Sen. Bob Menendez, D-New Jersey, became the second high-profile second Democrat to announce his opposition to the Iran nuclear deal, delivering a lengthy speech Tuesday that outlined the ways in which he believes the U.S. was shortchanged.
"I have looked into my own soul and my devotion to principle may once again lead me to an unpopular course, but if Iran is to acquire a nuclear bomb, it will not have my name on it. It is for these reasons that I will vote to disapprove the agreement and, if called upon, would vote to override a veto," Menendez said.
Menendez's position comes as no surprise, given that he has been vocally skeptical of the negotiations for months. Still, his point-by-point opposition to the deal will likely become fodder for legions of Republicans and outside lobbying groups that are hoping to kill the deal. Earlier this month another powerful Democrat, New York Sen. Chuck Schumer, also announced he would vote against the deal, but did so with a short paper statement that he released in the middle of the first GOP presidential debate.
Menendez's speech also comes one day after Senate Foreign Relations Committee Chairman Bob Corker, R-Tennessee, announced that he, too, would vote against the deal and seek to override a presidential veto of Congress' disapproval.
Speaking for nearly an hour in New Jersey, Menendez listed his concerns with the deal and suggested the U.S. had conceded far too many issues, from allowing Iran to develop any nuclear program at all to failing to force the country to disclose the past military dimensions of its nuclear program.
"Let's remind ourselves of the stated purpose of our negotiations with Iran: Simply put, it was to dismantle all -- or significant parts -- of Iran's illicit nuclear infrastructure to ensure that it would not have nuclear weapons capability at any time. Not shrink its infrastructure. Not limit it. But fully dismantle Iran's nuclear weapons capability," Menendez said.
He said Congress believed the U.S. was agreeing to lift sanctions in exchange for Iran rolling back all of its nuclear infrastructure, and he raised doubts about how quickly or effectively the international community would be able to restore sanctions if Iran violates the deal. He said that the sanctions relief, combined with a lifting of the arms and missile embargoes on Iran during the course of the next decade, will leave the U.S. in a "weak position."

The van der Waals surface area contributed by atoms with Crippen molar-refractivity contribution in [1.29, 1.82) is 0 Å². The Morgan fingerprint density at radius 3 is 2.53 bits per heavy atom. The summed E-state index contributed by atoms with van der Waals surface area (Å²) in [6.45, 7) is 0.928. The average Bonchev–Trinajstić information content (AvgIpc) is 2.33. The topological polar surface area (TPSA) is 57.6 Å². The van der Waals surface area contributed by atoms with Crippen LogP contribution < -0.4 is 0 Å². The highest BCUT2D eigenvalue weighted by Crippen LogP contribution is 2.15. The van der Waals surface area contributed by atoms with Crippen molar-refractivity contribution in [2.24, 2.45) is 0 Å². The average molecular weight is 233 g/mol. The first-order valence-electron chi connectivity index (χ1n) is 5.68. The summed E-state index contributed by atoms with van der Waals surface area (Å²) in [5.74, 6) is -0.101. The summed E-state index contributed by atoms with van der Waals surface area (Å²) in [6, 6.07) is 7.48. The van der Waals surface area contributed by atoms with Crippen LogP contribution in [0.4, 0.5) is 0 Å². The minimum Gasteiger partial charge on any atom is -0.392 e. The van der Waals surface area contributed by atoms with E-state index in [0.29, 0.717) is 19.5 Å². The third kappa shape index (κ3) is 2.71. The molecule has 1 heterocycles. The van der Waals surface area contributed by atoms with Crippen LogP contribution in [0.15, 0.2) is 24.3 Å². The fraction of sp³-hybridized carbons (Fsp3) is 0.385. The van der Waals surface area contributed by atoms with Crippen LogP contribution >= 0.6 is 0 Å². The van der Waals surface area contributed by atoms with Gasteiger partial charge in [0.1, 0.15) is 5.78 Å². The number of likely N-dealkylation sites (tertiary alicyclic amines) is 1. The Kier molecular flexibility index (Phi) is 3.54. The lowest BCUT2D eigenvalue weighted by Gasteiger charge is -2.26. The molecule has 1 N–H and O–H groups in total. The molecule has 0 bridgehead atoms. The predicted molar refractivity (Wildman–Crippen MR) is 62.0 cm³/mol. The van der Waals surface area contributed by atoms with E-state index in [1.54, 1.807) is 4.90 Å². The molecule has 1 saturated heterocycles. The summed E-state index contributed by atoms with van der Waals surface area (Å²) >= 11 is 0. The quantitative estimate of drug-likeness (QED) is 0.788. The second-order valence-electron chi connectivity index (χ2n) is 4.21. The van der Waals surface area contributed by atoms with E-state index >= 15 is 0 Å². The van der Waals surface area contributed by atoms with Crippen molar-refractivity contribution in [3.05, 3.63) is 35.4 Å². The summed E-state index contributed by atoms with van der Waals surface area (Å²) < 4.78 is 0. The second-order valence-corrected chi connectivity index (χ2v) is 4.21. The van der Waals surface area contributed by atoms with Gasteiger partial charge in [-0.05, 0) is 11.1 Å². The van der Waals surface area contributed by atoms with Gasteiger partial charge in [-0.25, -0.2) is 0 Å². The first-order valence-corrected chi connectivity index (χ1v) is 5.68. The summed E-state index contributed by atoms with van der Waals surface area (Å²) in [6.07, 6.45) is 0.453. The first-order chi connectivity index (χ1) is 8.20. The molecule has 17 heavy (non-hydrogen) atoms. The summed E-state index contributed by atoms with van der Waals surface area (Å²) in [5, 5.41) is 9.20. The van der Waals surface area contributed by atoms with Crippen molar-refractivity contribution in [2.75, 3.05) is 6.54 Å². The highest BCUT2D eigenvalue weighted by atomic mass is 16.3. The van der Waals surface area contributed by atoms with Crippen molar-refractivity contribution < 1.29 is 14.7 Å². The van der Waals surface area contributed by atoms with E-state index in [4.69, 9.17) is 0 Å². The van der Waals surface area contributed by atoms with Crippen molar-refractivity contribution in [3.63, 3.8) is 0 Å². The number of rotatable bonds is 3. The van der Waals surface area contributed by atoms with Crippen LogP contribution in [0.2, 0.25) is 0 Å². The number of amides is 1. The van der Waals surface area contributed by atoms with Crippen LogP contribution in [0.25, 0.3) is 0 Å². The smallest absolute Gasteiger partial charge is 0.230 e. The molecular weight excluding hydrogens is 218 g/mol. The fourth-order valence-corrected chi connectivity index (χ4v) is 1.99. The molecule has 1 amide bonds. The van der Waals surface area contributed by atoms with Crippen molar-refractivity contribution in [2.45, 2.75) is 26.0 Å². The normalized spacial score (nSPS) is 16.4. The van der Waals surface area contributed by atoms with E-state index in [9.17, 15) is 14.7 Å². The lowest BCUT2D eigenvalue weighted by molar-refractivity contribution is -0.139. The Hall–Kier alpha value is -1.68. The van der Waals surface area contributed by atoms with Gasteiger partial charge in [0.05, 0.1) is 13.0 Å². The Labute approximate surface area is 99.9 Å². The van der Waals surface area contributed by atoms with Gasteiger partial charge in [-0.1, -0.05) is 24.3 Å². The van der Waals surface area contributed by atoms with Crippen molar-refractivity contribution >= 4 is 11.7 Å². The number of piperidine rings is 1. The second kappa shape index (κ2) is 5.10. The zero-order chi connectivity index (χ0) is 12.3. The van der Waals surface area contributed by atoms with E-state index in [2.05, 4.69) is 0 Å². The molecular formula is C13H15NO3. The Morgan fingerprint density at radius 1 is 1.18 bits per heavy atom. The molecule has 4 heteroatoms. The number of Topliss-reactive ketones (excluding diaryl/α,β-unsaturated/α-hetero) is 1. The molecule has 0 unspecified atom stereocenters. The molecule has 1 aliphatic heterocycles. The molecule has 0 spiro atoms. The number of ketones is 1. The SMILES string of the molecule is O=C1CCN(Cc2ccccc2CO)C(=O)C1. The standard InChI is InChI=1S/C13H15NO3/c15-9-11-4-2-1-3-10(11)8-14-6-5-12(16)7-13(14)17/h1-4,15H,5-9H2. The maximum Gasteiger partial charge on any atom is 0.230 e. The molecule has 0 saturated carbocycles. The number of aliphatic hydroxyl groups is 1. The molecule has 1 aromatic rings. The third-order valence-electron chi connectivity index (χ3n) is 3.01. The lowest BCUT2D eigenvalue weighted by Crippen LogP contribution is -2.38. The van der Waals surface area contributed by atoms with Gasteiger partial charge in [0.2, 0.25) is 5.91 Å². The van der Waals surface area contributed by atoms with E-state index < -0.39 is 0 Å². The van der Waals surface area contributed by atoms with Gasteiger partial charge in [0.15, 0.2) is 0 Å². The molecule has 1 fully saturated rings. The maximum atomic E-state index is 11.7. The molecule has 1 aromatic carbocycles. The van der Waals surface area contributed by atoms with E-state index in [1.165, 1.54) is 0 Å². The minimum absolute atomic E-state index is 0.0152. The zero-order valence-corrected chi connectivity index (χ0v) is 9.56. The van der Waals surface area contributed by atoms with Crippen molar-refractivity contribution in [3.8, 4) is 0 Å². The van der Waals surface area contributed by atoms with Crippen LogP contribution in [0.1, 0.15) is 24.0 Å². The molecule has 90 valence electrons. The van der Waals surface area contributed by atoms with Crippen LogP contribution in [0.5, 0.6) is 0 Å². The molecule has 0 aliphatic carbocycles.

"We have now abandoned our long-held policy of preventing nuclear proliferation and are now embarked - not on preventing nuclear proliferation - but on managing or containing it, which leaves us with a far less desirable, less secure, and less certain world order," he said. "In reality, we have purchased a very expensive alarm system."
He added that he believes the agreement will merely "kick today's problem down the road for 10 to 15 years."
Menendez is calling on the administration to re-negotiate the nuclear program, and said he would be willing to authorize "a sweetener," or a temporary release of funds to Iran, as a "good faith down payment" to get them back to the negotiating table.
He said a good agreement would force Iran to agree to permanent inspections of suspected nuclear sites, not seek centrifuge research and development, close of the Fordow enrichment facility, and reveal the past military dimensions of its nuclear program. He also said the agreement should last for more than 10 to 15 years and should have a clearer statement of what penalties Iran would face for violating the agreement.
Menendez also rebutted President Obama's argument earlier this month that the people who oppose the deal were the same ones who voted in favor of the Iraq War.
"I did not vote for the war in Iraq, I opposed it, unlike the vice president and the secretary of state, who both supported it. My vote against the Iraq war was unpopular at the time, but it was one of the best decisions I have ever made," he said.
He also said that he arrived at his decision not like his Republican colleagues, "who reflexively oppose everything the president proposes," but out of thoughtful consideration.
"But my support is not, and has not, been driven by party loyalty, but rather by principled agreement," he said.